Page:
Last night was the first lecture of the first-year astronomy course I am teaching for non-science majors.
The theme of the course is The Search for Life in the Universe. The topic is exciting, interesting, and cutting-edge!
Each lecture is a whopping 3 hours long, which means I need to do more than just be the sage on the stage, talking AT the students (or at least, I think so).
So, each, week, I hope to incorporate a few different teaching strategies to mix things up.
The first lecture began with an introduction to the big ideas of the course, then a bit about matter, energy, and light, and then the “paper work” part of overviewing the syllabus (I left this to the end so we could start off on a more interesting note).
Each week, I’ll share my learning outcomes for the lesson:
Learning Outcomes for Week 1
By the end of this lesson, students will be able to:
- Understand what we’re looking for when we say we’re looking for life
- Know which sciences are central to this search
- Have a basic understanding of what astrobiology is
- Understand the basic principles of matter, energy and light, including:
- Phases of matter
- Types of energy
- properties of light
- Electromagnetic spectrum
I began the lecture with the short video called The Most Astounding Fact:
I then got the students to fill out a poll (using the university’s online software OWL (Sakai) about their opinions on if there is life in our universe. A decisive 98% of respondents (188 students) believe there is SOME SORT of life in the universe, and 76% believe we’ve been visited by intelligent life from elsewhere in the universe.
Then into a lecture component about what it IS that we’re looking for when we’re looking for life, the sciences involved in the search, where we’re searching, and an intro to astrobiology.
At this point I did a think-pair-share with the following questions:
- Why is this search important? (or is it?)
- What are we really trying to learn?
- What do you think about spending time/money/resources on this science?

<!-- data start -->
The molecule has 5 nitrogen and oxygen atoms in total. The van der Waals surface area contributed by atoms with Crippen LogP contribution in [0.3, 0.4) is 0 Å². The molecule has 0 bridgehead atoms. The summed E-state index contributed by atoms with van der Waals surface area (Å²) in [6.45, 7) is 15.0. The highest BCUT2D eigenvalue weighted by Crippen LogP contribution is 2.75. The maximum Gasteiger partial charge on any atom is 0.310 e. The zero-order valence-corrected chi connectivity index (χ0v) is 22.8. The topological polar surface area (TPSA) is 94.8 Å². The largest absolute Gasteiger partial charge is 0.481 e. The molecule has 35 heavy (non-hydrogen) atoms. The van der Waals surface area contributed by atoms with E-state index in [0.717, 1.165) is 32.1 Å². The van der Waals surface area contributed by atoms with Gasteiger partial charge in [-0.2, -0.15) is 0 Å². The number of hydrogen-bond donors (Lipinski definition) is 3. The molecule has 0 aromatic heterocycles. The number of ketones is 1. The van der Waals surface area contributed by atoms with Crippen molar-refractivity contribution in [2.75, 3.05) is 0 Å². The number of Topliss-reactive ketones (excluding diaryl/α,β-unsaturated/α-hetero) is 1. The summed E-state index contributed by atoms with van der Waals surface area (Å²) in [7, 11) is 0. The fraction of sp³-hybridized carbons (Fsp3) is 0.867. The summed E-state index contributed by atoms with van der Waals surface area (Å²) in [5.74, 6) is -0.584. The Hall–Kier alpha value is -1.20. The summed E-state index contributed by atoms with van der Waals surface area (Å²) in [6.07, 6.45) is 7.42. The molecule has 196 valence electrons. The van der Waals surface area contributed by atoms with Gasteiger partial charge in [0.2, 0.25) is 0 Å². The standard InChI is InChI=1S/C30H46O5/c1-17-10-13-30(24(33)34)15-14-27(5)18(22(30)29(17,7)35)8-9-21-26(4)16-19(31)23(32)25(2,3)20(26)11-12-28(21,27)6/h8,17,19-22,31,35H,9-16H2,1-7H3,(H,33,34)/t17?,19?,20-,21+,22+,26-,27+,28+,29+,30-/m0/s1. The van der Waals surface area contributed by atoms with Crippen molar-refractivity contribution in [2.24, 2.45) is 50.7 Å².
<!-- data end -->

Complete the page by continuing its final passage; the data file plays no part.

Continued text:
Being the first lecture, I didn’t get a lot of hands popping up to share their thoughts, but I got a few (which was more than I thought I’d get!). They shared thoughts about:
- It’s important to keep exploring because we’re curious by nature
- We’re not only trying to learn about life, but about the science needed to understand it
- It’s important because the technology needed to do this science needs to be cutting edge, so it pushes research forward.
- A vast majority believe it’s a good use of our resources/dollars/etc
At this point we had a break (in a 3 hour course, it’s necessary!)
When we returned, we went back into lecture mode and I briefly explained atoms/molecules/compounds, phases of matter, and energy. I used a few interactive figures provided by the textbook publisher (yay!).
To end the content portion, I talked about light, the electromagnetic spectrum, and how we can use light to explore objects in the universe (and how it’s the only way to do so because they’re too far away to get too).
During this portion, I brought out some gas discharge tubes and diffraction glasses, so they could see the spectra of some elements (hydrogen, helium, neon, and mercury).
At first, it looked like no one was going to take a look, but once a handful of people did, I would say about 100 of them did! It was AWESOME! Students were asking follow-up questions, wanting to know more, and I even heard some “cool!” “awesome” and even “this is SO sick!” — that made my entire semester, and it’s only day 1!
Looking forward to next week!